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The film is about the concept of water wives in drought-hit villages in Maharashtra, especially Denganmal, where men have come up with a novel idea of marrying two to three times, so that these ‘water wives’ can carry water and bring it home.
The film is about the concept of water wives in drought-hit villages in Maharashtra, especially Denganmal, where men have come up with a novel idea of marrying two to three times, so that these ‘water wives’ can carry water and bring it home.

The three wives and the water well

The film 'The Wives' packs a punch when you realise the many messages it delivers and commentaries it makes

Rarely do you chance upon an Indian short film which isn’t a deadly mixture of being too arty, intellectual and just plain boring. The Wives manages to not possess any of these wonderful qualities. Also, the fact that it was 5 minutes and 30 seconds long is a charm. After 2 hours and 45 minutes of Prem Ratan Dhan Paayo, film duration has gained in great significance in my film-viewing life.

Launched digitally last Friday, The Wives is written by Swati Bhattacharya and directed by Jaydeep Sarkar, for Action Aid. The film is about an old man in a village and his two wives—an older woman closer to his age, and another woman a few years younger, who is heavily pregnant. He is a Hindu—you gather that from the accoutrements at home as well as the mangal sutras on the wives—so we know these marriages are illegal. He comes home and is asked by the older wife whether the deal has been finalised. The second wife, the pregnant one, looks furious, but he explains that this deal is for everyone’s betterment. The deal, as we learn, is that he is getting married to a third woman, much younger than the others. After he gets married the third time, upon reaching home, the eldest wife plays a maternal role to the new recruit, directing her to the hut, shutting the room door and so on, while the pregnant wife takes a while to warm up. The film ends with the newest and youngest wife setting out in the morning with two urns and a plastic water container to go fetch water. The film ends with the words: They exist everywhere, in our homes, our workplaces, in our minds. Where a woman is unpaid, unheard and unrecognised. Fight inequality and injustice wherever you see it.

But most importantly, this is a story based in fact. It’s about the concept of water wives in drought-hit villages in Maharashtra, especially Denganmal. In these villages, where there is no water available for over a 100 km., men have come up with a novel idea of marrying two to three times, so that these “water wives" can carry water and bring it home. According to Reuters, “the government estimated last year that more than 19,000 villages in Maharashtra had no access to water". A wonderful state of affairs.

The wives are not ill-treated—or not ill-treated any more than most Indian wives in rural or urban areas are. Apart from Reuters, Guardian and many other media publications, have spoken to a few families and the women seem to be living in a modicum of harmony with each other, clear about their roles in the family. And at least they know what their job description is because the concept of water wives is so ingrained in these villages.

But to me, the film was much more than a commentary on gender inequality. To me, it was also a commentary on the injustice and inequality encouraged by our governments. That a country, with the kind of wealth which India has and the kind of absurd expenditures India sees especially by politicians across party lines, cannot provide basic necessities like water to all its citizens is reprehensible. It almost makes a case for letting companies and even individuals adopt villages and provide basics such as water and toilets for them since our government can’t. Nothing is more unjust and unfair than governments which refuse to provide for their people. But look, there’s a statue of Sardar Patel and another of Shivaji looking down on hundreds of starving, thirsty people. I digress, apologies.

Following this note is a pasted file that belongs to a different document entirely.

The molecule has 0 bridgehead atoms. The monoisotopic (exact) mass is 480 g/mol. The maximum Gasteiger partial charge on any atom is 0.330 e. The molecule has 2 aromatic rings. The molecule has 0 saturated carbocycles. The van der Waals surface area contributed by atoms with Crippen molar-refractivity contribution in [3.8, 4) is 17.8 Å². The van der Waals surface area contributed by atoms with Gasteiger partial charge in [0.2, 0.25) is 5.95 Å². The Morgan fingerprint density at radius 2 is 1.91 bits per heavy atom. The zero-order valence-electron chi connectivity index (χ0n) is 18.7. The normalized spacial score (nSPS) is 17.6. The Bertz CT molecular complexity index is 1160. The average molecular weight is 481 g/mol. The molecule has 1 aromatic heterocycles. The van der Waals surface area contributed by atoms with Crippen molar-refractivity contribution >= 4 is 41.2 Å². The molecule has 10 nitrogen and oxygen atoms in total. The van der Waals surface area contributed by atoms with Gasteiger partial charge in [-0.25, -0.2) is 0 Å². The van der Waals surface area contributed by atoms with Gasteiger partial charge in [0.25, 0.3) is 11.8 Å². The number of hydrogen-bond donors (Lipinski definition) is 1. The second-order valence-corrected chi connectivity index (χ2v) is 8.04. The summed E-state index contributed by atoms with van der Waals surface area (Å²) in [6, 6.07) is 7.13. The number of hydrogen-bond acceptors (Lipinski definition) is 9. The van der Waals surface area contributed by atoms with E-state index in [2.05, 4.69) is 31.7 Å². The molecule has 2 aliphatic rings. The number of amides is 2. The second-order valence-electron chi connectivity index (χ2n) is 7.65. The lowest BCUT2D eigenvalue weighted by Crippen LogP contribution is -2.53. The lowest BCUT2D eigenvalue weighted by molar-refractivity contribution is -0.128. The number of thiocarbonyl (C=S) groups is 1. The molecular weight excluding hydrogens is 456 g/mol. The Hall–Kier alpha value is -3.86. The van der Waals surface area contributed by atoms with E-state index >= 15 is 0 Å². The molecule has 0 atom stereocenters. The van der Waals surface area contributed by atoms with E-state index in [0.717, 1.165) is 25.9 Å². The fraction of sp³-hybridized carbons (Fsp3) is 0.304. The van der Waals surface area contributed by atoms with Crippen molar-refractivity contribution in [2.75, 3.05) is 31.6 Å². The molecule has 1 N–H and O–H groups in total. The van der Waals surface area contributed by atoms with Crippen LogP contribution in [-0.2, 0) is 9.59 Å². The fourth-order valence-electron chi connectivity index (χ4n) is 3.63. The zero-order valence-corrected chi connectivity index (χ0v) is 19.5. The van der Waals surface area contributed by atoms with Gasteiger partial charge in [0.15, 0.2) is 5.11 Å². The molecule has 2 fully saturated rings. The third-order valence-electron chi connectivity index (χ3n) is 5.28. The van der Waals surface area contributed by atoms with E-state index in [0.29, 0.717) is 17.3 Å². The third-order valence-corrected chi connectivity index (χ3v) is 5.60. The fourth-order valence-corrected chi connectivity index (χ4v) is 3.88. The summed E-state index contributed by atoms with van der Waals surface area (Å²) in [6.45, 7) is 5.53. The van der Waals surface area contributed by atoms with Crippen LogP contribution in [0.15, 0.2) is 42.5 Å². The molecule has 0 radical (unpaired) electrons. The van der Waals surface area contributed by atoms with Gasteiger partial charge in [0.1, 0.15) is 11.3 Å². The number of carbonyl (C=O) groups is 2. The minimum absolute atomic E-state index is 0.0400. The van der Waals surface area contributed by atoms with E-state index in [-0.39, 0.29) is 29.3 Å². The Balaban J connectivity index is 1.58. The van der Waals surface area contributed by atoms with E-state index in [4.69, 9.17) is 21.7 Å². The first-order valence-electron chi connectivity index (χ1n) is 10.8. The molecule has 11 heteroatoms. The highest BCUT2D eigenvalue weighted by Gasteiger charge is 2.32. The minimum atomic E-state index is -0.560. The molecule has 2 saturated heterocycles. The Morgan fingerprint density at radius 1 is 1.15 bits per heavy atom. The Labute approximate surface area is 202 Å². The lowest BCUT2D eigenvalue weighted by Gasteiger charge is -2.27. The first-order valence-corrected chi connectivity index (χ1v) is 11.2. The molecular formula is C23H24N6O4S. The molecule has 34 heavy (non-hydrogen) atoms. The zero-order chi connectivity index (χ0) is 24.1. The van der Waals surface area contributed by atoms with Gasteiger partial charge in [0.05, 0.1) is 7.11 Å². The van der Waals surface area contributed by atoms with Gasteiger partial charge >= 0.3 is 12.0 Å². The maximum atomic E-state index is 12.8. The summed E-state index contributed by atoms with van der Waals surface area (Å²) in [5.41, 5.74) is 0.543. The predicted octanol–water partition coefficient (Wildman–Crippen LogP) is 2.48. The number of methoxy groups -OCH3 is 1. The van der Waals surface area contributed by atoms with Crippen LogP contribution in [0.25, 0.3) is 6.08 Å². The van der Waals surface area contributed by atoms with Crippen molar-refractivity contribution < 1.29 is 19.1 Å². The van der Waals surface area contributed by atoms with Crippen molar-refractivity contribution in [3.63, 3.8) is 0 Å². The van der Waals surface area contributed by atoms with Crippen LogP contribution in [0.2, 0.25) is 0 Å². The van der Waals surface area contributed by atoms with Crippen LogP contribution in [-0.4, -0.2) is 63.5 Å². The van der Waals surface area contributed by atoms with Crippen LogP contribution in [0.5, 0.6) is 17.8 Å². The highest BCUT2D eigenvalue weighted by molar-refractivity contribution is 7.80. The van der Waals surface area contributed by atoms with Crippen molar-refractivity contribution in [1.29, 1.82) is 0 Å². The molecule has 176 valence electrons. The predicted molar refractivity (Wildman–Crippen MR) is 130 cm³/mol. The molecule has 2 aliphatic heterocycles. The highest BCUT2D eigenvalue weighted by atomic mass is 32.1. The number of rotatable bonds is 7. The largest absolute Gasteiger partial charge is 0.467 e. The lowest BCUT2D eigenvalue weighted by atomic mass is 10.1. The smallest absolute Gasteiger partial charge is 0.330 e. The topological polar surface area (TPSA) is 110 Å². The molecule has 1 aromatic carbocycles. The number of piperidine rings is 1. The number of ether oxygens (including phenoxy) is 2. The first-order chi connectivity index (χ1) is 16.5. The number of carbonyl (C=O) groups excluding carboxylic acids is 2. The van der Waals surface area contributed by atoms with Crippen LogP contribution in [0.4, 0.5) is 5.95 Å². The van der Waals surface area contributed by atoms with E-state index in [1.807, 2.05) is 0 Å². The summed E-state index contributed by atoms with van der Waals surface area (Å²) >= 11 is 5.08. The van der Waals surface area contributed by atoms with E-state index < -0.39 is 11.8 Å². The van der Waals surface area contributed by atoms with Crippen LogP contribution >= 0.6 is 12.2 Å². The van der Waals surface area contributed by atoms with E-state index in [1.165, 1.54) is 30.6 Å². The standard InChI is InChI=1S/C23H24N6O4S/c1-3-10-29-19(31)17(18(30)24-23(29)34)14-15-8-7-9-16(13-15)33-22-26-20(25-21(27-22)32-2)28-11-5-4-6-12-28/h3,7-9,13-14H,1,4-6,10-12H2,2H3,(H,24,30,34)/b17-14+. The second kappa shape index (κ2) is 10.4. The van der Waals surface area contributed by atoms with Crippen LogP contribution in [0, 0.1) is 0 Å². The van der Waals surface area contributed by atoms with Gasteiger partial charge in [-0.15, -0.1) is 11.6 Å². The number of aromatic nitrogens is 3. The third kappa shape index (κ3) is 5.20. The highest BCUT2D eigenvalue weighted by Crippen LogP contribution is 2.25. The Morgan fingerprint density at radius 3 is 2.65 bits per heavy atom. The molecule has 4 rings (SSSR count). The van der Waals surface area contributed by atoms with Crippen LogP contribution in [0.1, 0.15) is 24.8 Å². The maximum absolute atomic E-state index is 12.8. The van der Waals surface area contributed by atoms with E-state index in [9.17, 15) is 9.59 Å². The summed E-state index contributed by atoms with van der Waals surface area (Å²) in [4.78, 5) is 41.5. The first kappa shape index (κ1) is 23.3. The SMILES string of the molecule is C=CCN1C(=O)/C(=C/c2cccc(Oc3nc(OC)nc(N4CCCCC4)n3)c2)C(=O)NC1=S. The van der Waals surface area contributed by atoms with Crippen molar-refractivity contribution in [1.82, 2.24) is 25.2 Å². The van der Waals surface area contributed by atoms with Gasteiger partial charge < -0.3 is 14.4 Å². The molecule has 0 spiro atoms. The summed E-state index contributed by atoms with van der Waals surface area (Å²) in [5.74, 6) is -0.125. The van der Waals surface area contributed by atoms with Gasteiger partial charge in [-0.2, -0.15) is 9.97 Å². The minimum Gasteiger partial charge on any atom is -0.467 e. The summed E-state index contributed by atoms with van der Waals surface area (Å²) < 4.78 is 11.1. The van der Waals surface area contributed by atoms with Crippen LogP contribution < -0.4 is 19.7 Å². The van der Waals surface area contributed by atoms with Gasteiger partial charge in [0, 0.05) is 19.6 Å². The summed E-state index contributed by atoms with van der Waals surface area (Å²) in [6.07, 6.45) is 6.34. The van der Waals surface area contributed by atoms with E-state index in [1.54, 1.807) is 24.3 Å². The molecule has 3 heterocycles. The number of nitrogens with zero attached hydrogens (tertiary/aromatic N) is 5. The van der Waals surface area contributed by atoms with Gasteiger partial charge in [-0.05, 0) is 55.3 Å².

I’m not saying that by providing water, patriarchy will disappear. But economic disparity is bound to lead to unequal social structures. If the people in these villages had access to water, they would not need to indulge in polygamy to carry on their daily lives and run their homes. Of course, thanks to our many centuries of patriarchy, women make for good cheap labour. They—across rural and urban India—have been told men will provide for them in return for looking after their homes, giving them babies and warming their beds (not necessarily in that order). It’s like a job. In urban India, some women write articles to ensure they have a roof above their heads, other women teach or work in a company, and some others just get married to do so. It’s a social and economic construct of marriage and a woman’s role in it which cuts across rural and urban India.

According to Swati Bhattacharya, whom I spoke with, the inequality cuts across homes and workplaces. The three wives reminded her of an office structure—the eldest being the HR head, the middle one the manager and the youngest the management trainee. The husband is the CEO who, like most good CEOs, doesn’t micro-manage. He identifies and invests in a solution, and it is up to the senior management to use the solution effectively. It’s a hilarious, but apt analysis.

Watch the film. It really packs a punch when you sit down and realise the many messages it delivers and commentaries it makes. And the saving grace is that it’s not some high-falutin intellectual exercise in nothingness. You can simply appreciate it for being a short poignant extremely well-made and enacted film on relationships. Or a critique on governments and patriarchy.

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